Diego De Jesus
Zach D’Onofrio chronicled his experience being a sophomore at Florida Southern College and auditioning on American Idol for the second time. Humbling from Wesley Chapel, Fla., D’Onofrio has been singing since his sophomore year of high school.
Growing up, D’Onofrio’s parents owned a theatre called the Dreamhouse Theatre, where he began as a singer. He remarked on his first time singing, working there behind the scenes.
“I would do the lights/sound for the show, and would see how much fun the contestants were having, and just thought I wanted to try it one day,” D’Onofrio said. “This wasn’t until sophomore year of high school that I made that decision, which makes it only around 4 years that I’ve been singing/pursuing this path.”
From the moment D’Onofrio first sang in their theatre, his parents knew they had something special on their hands and became the driving force on his embarking journey. He had been singing since he was little, but this was his first time performing on stage.
Before his first public performance in the Dreamhouse Theatre, D’Onofrio would sing privately to himself or with other people growing up. Out of curiosity, he decided to share his voice.
“It was mainly curiosity that pushed me to go public with my voice, since I just wanted to see what people thought about it, and after the first time singing, it only improved from there,” D’Onofrio said. “Overall, I would just sing to myself/ with other people growing up, so this show made me go solo with my voice and it was nerve-wracking, but worth it in the end (since I wouldn’t be at this school today without pushing myself to do that).”
American Idol was a change of pace for him, as he performed alone in front of experienced judges Katy Perry, Lionel Richie and Luke Bryan for the first time in 2017. D’Onofrio remembers that first experience and the excitement of looking forward.
“Starting it [American Idol] out in 2017 with little experience/having that be my first audition, to now walking in front of the judges again, with tons of experience and knowledge, it has been a very rewarding ride that I never want to stop,” D’Onofrio said.
This past Sunday, he performed in front of the same judges as in 2017. Perry personally remembered dancing with D’Onofrio while he sang Frank Sinatra’s “The Way You Look Tonight,” while Bryan and Richie swung together.
D’Onofrio made his return playing the piano singing “Golden Slumbers” by The Beatles. Then he continued and brought Catie Turner, his girlfriend and American Idol semi-finalist in 2018, into a duet “Falling” by Harry Styles.
The judges voted yes and D’Onofrio got his golden ticket to advance onto Hollywood. D’Onofrio reflected on that performance that day.
“I felt amazing about the performance, and was happy to have Catie Turner there as well. The judges just want me to get out of my shell, and for Hollywood Week that’s my goal,” D’Onofrio said. “To show them I have what it takes to win the show.”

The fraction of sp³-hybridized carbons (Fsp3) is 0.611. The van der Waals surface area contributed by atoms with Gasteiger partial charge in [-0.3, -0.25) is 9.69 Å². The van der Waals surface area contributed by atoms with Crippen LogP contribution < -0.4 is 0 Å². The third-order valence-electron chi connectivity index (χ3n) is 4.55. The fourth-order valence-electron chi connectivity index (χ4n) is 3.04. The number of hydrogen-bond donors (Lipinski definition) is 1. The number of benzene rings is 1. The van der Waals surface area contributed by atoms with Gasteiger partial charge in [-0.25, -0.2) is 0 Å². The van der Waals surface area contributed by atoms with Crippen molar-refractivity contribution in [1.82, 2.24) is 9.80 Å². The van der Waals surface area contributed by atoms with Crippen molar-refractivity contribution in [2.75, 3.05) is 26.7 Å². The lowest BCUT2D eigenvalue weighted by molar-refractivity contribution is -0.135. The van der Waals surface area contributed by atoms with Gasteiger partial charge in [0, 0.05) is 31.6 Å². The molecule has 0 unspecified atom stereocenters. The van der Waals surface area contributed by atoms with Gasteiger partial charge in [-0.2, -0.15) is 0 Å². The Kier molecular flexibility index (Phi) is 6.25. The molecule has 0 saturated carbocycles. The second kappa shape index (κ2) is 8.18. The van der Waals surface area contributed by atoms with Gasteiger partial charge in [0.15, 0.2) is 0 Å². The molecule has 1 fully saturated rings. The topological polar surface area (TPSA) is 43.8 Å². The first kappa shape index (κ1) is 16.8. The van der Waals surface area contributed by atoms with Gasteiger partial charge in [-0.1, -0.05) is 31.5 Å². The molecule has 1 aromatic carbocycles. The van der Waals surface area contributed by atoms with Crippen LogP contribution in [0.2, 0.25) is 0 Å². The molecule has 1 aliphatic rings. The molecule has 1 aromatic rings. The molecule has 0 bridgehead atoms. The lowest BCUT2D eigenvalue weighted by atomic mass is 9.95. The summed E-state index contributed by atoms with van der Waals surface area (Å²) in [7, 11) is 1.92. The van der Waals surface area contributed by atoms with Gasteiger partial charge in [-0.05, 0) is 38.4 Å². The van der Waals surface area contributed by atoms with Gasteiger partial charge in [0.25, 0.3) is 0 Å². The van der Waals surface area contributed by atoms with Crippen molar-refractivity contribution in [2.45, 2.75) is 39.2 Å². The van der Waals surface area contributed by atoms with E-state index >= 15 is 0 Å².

Since his last performance, D’Onofrio is still continuing his education majoring in Music Management. Florida Southern College has a small campus and student body making D’Onofrio more recognizable by fellow students.
“People definitely recognize me more, and I was nervous coming into a new school making new friends, but it ended up being far easier than I anticipated,” D’Onofrio said. “I think the fact that I was on American Idol twice now, is just my staple, in that I will always be known as the sock guy/the guy who sang Frank Sinatra, etc. And to be honest it is a very great ice-breaker. It’s definitely gotten me out of my shell.”
As a student, D’Onofrio is majoring in Music Management and is a recent transfer from the University of South Florida. He described his curriculars as a major in the music field.
“I’m taking over 10 classes (music majors always get so many), from Principles of Management to Music Theory, I have a huge variety,” D’Onofrio said. “Dr. Falcon, my Management teacher was an attendee for the American Idol watch party we had at Branscomb [Auditorium], and she has been one of the greatest professors I have had.”
Dr. Silviana Falcon, an assistant professor in the Business Administration department, is a big supporter of D’Onofrio.
“I am extremely proud of him. I know it has to have taken many hours of hard work and commitment as well as great talent to get to that point,” Dr. Falcon said. “I was also very happy to meet his parents and be a part of such a great moment in his life.”
D’Onofrio concluded on a recollective note telling of his journey from humble beginnings to center stage.
“This American Idol journey truly changed my life,” D’Onofrio said. “Starting it out in 2017 with little experience/ having that be my first audition, to now walking in front of the judges again, with tons of experience and knowledge, it has been a very rewarding ride that I never want to stop. They’re celebrities and it’s extremely intimidating, but they really are people at the end of the day. Just like us.”